Which now of these three, thinkest thou, was neighbour unto him that fell among the thieves?
And he said, He that shewed mercy on him. Then said Jesus unto him, Go, and do thou likewise” — Luke 10:25-37
Jesus was a Jew, and that Jews and Samaritans did not get along. During Jesus’ ministry, he visits Jacob’s well and asks a Samaritan woman for a drink of water. She was taken aback: “How is it that thou, being a Jew, askest drink of me, which am a woman of Samaria? for the Jews have no dealings with the Samaritans” (John 4:12).
We can apply this story in multiple ways—and I think we like to think of it as one that instructs us to take time out of our day to help those in need, even when inconvenient. And it certainly is instructive on that matter! But knowing that Samaritans and Jews were enemies makes this a much more pertinent and challenging story. Our neighbor is not just our friend, our neighbor is our enemy. Our neighbors are Syrian refugees. And we need to love them. We need to take care of them, bind up their wounds, and use our own resources to help them. Otherwise, we are not Good Samaritans, and we violate the second great commandment. There is real substance in the command to “[l]ove your enemies, bless them that curse you, do good to them that hate you, and pray for them which despitefully use you, and persecute you” (Matthew 5:44). We can apply it right now.
We already know that our own safety and serenity should not be our first priority. Christ perfectly sacrificed Himself for me, an unworthy soul, and we must be willing to sacrifice ourselves for Him. I hope to be the kind of person that would rather give up his life in the cause of good than spare it by eschewing the commandments of God. Granted, I am sympathetic to these refugees. I don’t share many of the same concerns that other people have, although I recognize that their concerns have just as much validity as any of mine.
Nevertheless, we should consider our grand history before we lock ourselves away from those looking to get in. America is a nation of refugees, and stores are selling Mayflower pilgrim effigies. Modern-day refugees are reaching Holland, just like our pilgrims did earlier to flee places where they were “taken & clapt up in prison, others had their houses besett & watcht night and day, & hardly escaped their hands; and ye most were faine to flie & leave their howses & habitations, and the means of their livelehood” (History of Plymouth Plantation).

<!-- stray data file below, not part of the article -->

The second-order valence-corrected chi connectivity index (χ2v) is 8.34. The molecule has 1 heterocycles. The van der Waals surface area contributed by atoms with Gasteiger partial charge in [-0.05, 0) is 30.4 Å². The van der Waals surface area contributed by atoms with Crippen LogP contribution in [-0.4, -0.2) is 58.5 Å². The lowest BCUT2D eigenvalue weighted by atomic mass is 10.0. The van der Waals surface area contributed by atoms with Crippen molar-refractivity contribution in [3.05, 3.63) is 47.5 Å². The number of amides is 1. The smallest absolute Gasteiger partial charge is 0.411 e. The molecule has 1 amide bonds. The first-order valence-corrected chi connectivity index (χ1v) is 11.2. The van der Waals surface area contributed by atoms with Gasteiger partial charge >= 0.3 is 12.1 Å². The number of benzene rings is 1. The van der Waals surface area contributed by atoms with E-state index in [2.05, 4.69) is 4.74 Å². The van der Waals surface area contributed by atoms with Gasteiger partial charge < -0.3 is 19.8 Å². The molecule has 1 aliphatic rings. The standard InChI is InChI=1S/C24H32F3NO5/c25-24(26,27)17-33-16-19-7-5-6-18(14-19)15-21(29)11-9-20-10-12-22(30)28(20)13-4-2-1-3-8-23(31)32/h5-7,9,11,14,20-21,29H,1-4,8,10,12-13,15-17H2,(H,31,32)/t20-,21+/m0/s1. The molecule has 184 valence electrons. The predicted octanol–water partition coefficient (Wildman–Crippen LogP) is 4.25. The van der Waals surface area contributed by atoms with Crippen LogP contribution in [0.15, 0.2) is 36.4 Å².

Many of us can easily trace our genealogy back to some sort of persecution. As a nation, however, we tend to forget our roots and have repeatedly suffered from our own xenophobic nonsense. The Trail of Tears, Japanese Internment Camps, Jim Crow Laws, and many other events are embarrassing blots on our history. Let us not repeat these mistakes. We can't make America "great" by building walls and locking doors, but by validating our appellations as “the land of the free” and “the home of the brave,” .
Indeed, we surely cannot deny the “life, liberty and the pursuit of happiness” to others and maintain our own. We remember the “sacred & undeniable” truth that Jefferson penned: “all men are created equal & independent.” As an “undeniable” truth, we cannot withhold independence, life, liberty, and happiness.
The Declaration of Independence teaches that all men—the Muslim, the Jew, the Christian—are created equal, “endowed by their Creator with certain unalienable Rights.” We have no right to take said rights from the innocent. If anyone is guilt, let them prove it by word and deed, not by race, religion, or status. All men are created equal.
It is imperative that we stand firm and resolute in our values and not allow fear, uncertainty and doubt to take them away. Look to Lady Liberty as a physical monument of these ideals,
Not like the brazen giant of Greek fame, With conquering limbs astride from land to land; Here at our sea-washed, sunset gates shall stand A mighty woman with a torch, whose flame Is the imprisoned lightning, and her name Mother of Exiles. From her beacon-hand Glows world-wide welcome; her mild eyes command The air-bridged harbor that twin cities frame. "Keep, ancient lands, your storied pomp!" cries she With silent lips. "Give me your tired, your poor, Your huddled masses yearning to breathe free, The wretched refuse of your teeming shore. Send these, the homeless, tempest-tost to me, I lift my lamp beside the golden door!"“The New Colossus”, Emma Lazarus